On Wed, 14 Jul 2004 16:40:10 -0600 Danny MacMillan <[EMAIL PROTECTED]> wrote:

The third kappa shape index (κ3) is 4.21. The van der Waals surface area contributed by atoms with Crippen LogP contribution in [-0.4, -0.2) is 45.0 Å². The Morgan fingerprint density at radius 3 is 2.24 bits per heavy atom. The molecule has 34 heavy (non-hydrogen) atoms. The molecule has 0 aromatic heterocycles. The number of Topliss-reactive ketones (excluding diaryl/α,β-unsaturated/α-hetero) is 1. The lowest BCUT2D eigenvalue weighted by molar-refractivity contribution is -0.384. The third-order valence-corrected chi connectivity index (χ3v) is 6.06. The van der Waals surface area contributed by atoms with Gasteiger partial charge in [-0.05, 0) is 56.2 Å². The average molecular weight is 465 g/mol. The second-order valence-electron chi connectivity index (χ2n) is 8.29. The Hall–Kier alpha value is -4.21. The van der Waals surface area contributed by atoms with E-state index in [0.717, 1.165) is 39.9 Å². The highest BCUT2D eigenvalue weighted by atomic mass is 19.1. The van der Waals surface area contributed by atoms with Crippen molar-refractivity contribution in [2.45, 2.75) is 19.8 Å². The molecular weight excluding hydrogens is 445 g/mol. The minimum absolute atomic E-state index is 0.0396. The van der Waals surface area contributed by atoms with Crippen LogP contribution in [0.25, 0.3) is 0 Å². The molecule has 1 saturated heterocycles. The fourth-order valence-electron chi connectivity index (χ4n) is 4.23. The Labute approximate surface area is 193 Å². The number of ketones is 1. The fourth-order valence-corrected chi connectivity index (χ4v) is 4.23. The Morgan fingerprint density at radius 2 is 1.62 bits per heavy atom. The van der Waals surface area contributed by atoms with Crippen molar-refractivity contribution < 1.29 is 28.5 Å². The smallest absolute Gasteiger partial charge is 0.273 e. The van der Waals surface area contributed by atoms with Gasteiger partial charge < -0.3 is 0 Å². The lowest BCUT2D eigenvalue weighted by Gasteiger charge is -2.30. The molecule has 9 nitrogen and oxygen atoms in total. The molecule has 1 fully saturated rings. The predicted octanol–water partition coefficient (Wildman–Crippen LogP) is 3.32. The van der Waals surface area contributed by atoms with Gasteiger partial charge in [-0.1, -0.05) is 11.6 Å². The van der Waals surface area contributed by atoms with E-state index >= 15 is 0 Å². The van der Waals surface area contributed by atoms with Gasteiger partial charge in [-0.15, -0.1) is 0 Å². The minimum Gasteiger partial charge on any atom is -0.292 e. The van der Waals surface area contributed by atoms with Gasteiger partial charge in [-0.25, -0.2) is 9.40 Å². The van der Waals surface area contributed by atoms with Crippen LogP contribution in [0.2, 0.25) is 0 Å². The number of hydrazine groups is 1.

> On Wed, Jul 14, 2004 at 03:41:04AM -0600, Matthew Seaman wrote: > > On Tue, Jul 13, 2004 at 02:32:46PM -0700, Darren Pilgrim wrote: > > > > > > ifconfig_ed0="inet 192.168.1.0/24 netmask 255.255.0.0" > > > > ifconfig_vr0="inet 192.168.0.0/24 netmask 255.255.0.0" > > > > > > 192.168.1.0/24 and 192.168.0.0/24 are blocks of addresses in CIDR > > > notation, not the actual addresses to be fed to ifconfig. You need > > > to pick addresses within the netblock to use for myserver and all the > > > other machines on your network. Since myserver can reach the > > > internet just fine, you should keep the IP address for vr0 the same, > > > just lengthen the netmask to allow the use of 192.168.1.0/24 on the > > > LAN. > > > > ifconfig(8) understands CIDR notation just fine, although it's not > > usual to configure an interface using the '.0' /network/ address. Look > > on it as a third alternate way of specifying the netmask, so that the > > following three examples are equivalent: > > > > ifconfig fxp0 inet 192.168.123.74/29 > > ifconfig fxp0 inet 192.168.123.74 netmask 0xfffffff8 > > ifconfig fxp0 inet 192.168.123.74 netmask 255.255.255.248 > > > > Those correspond to the slightly contrived example of the /29 network > > starting with network address 192.168.123.72 and running up to the > > broadcast address 192.168.123.79 > > > > Note: you can give a broadcast address on the ifconfig command line, > > but usually it's not necessary as a standard value will be calculated > > from any ip number forming part of that network and from the netmask. > > However you can't in general use ip address + broadcast to do the > > converse, as there isn't necessarily a unique solution. > > I apologize for asking this question here, but I've googled and read > arp(4) and arp(1) and nothing I can see gives a clear answer (at least > clear to me). It is related to this thread. > > Is it the subnet mask that lets my computer know that for an IP address > located external to my network it should send the packet to the router > (using the router's MAC address) instead of arp-ing for the MAC address > of the target node? hello danny, i'm only going to speak to the part immediately above... kind of yes, but mostly no. the subnet mask simple provides a mathematical means to segment a single ip block into smaller separate networks. technically, the computer will look at it's local network (defined by the block and subnet mask) to determine if the target machine is local. if not, your machine knows the target machine must be on another network and it forwards the packets to the only other place it can, whatever gateway you've defined (ie. your local router), which then forwards it up the point-to-point connection to its gateway (your ISP's router), which continues to forward it based on IP... afaik, MAC addresses have nothing to do with this directly. yes, MAC addresses (OSI model - data link - layer 2) are mapped to IP addresses (OSI model - network - layer 3) and vice versa. these are kept in a cache in order to speed up routing, somewhat like having a DNS cache can avoid much of the processing wasted on resolving frequently used addresses. generally speaking, this cache is volatile in nature and can be cleared manually or by power-cycling a router, to provide two examples. In case you're curious, this doc is a good primer on IP Addressing and subnetting. "Understanding IP Addressing: Everything You Ever Wanted To Know" http://www.3com.com/other/pdfs/infra/corpinfo/en_US/501302.pdf for more about the ISO model, see google. sorry i don't have an interesting link handy. hoping that this answered at least part of your question, and crossing my fingers that i didn't muddle up any of these details (it has been a while since i've looked at this). cheers, epi > This is the only way I can see that this would > make sense, as arp -a doesn't seem to return the MAC addresses of boxes > on the other side of my router under any circumstances. I read a > document online that suggested that a router would recursively ARP for > a non-local MAC address but this seems insane and highly improbable to > me. More likely is that my computer, knowing that an IP address is > not local by examining the network address, would choose a route from > its routing table, arp for that router's MAC address, and send the > packet thither. But is that what actually happens? > > Pointers to documentation explaining this accepted with my thanks. > > -- > Danny MacMillan > > _______________________________________________ > [EMAIL PROTECTED] mailing list > http://lists.freebsd.org/mailman/listinfo/freebsd-questions > To unsubscribe, send any mail to > "[EMAIL PROTECTED]" > _______________________________________________ [EMAIL PROTECTED] mailing list http://lists.freebsd.org/mailman/listinfo/freebsd-questions To unsubscribe, send any mail to "[EMAIL PROTECTED]"